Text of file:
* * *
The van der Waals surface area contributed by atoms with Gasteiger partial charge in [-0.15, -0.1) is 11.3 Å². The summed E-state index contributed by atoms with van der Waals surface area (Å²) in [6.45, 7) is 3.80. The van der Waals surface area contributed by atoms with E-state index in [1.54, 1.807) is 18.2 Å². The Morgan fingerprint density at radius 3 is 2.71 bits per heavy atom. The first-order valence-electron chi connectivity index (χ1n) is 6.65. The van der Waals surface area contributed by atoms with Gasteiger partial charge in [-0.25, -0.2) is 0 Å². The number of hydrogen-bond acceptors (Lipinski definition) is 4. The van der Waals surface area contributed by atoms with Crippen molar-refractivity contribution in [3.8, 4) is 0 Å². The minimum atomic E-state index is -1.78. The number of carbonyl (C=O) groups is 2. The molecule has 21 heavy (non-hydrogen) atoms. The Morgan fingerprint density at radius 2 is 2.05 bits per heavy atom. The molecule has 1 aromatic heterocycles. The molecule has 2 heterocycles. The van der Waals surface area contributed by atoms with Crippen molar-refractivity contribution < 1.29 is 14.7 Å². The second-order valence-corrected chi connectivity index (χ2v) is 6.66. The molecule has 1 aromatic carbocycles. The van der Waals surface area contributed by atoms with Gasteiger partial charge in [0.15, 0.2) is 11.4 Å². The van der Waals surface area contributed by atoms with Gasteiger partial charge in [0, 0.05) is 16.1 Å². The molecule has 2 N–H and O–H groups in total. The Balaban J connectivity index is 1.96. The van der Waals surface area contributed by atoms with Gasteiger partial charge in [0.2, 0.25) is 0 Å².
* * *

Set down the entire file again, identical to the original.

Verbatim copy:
The van der Waals surface area contributed by atoms with Gasteiger partial charge in [-0.15, -0.1) is 11.3 Å². The summed E-state index contributed by atoms with van der Waals surface area (Å²) in [6.45, 7) is 3.80. The van der Waals surface area contributed by atoms with E-state index in [1.54, 1.807) is 18.2 Å². The Morgan fingerprint density at radius 3 is 2.71 bits per heavy atom. The first-order valence-electron chi connectivity index (χ1n) is 6.65. The van der Waals surface area contributed by atoms with Gasteiger partial charge in [-0.25, -0.2) is 0 Å². The number of hydrogen-bond acceptors (Lipinski definition) is 4. The van der Waals surface area contributed by atoms with Crippen molar-refractivity contribution in [3.8, 4) is 0 Å². The minimum atomic E-state index is -1.78. The number of carbonyl (C=O) groups is 2. The molecule has 21 heavy (non-hydrogen) atoms. The Morgan fingerprint density at radius 2 is 2.05 bits per heavy atom. The molecule has 1 aromatic heterocycles. The molecule has 2 heterocycles. The van der Waals surface area contributed by atoms with Crippen molar-refractivity contribution < 1.29 is 14.7 Å². The second-order valence-corrected chi connectivity index (χ2v) is 6.66. The molecule has 1 aromatic carbocycles. The van der Waals surface area contributed by atoms with Gasteiger partial charge in [0.15, 0.2) is 11.4 Å². The van der Waals surface area contributed by atoms with Gasteiger partial charge in [0, 0.05) is 16.1 Å². The molecule has 2 N–H and O–H groups in total. The Balaban J connectivity index is 1.96. The van der Waals surface area contributed by atoms with Gasteiger partial charge in [0.2, 0.25) is 0 Å².